LONDON -- More than four years after revelations of tabloid phone hacking shocked Britain, prosecutors said Friday that the criminal investigation is over, ruling out corporate prosecution of Rupert Murdoch's British newspapers or charges against individuals including former CNN host Piers Morgan.

Director of Public Prosecutions Alison Saunders said there was "insufficient evidence to provide a realistic prospect of a conviction" over corporate liability by Murdoch's News Group Newspapers.

She said 10 individuals under investigation at the rival Mirror Group -- including former Daily Mirror editor Morgan -- also will not face charges.

Morgan, who has been twice quizzed by police over claims he knew of illegal eavesdropping when he was editor between 1995 and 2004, tweeted that "I've never hacked a phone and nor have I ever told anybody to hack a phone."

"I'm now going to get spectacularly drunk," he added. "Happy Christmas."

Investigations into phone hacking, bribery and other forms of wrongdoing were triggered by the 2011 revelation that staff at Murdoch's scoop-hungry News of the World had eavesdropped on the voicemails of celebrities, politicians and even a missing teenage girl who was later found murdered.

Murdoch shut down the 168-year-old newspaper in July 2011 amid public uproar over the disclosures.

A huge police operation saw dozens of journalists and public officials arrested, though most were released or acquitted. Nine people have been convicted over phone hacking, including former News of the World editor Andy Coulson, who was also an aide to Prime Minister David Cameron.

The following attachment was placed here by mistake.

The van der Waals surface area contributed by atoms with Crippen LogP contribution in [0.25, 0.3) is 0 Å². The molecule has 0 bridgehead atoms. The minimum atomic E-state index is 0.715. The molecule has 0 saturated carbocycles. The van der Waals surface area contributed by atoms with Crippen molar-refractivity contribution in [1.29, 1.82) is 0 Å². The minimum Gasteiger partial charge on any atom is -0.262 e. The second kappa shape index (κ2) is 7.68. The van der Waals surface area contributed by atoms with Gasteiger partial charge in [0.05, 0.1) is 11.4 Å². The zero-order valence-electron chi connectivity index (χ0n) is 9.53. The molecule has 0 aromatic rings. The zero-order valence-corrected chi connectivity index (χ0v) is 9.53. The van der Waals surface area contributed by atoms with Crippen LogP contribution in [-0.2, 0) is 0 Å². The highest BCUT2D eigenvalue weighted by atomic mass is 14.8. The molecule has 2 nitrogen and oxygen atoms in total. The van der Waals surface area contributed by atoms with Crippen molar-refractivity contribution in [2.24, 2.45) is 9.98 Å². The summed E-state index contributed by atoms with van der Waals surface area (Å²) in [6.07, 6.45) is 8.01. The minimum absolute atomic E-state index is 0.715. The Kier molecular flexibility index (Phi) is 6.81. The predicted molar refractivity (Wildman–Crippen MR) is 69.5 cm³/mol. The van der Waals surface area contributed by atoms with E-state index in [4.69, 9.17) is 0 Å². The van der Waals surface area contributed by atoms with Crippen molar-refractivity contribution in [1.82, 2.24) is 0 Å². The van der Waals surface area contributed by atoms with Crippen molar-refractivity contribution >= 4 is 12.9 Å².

Both Murdoch's News Corp. and Mirror Group Newspapers have admitted hacking and paid millions of pounds (dollars) in compensation to victims.

But the Crown Prosecution Service said Britain's law on corporate liability "makes it difficult to prove that a company is criminally liable if it benefits from the criminal activity of an employee, conducted during their employment."

It said that Coulson, the most senior figure convicted, "was not a controlling mind of the company" and "there is no evidence to suggest that any member of the board of NGN had knowledge of phone hacking when it was taking place."

Murdoch's British firm News U.K. said "the right decision has been taken."

"Long ago, we apologized for the conduct that occurred, immediately took steps to pay compensation to those affected, and updated and instituted substantial reforms in our business to ensure our governance is second to none," the company said in a statement.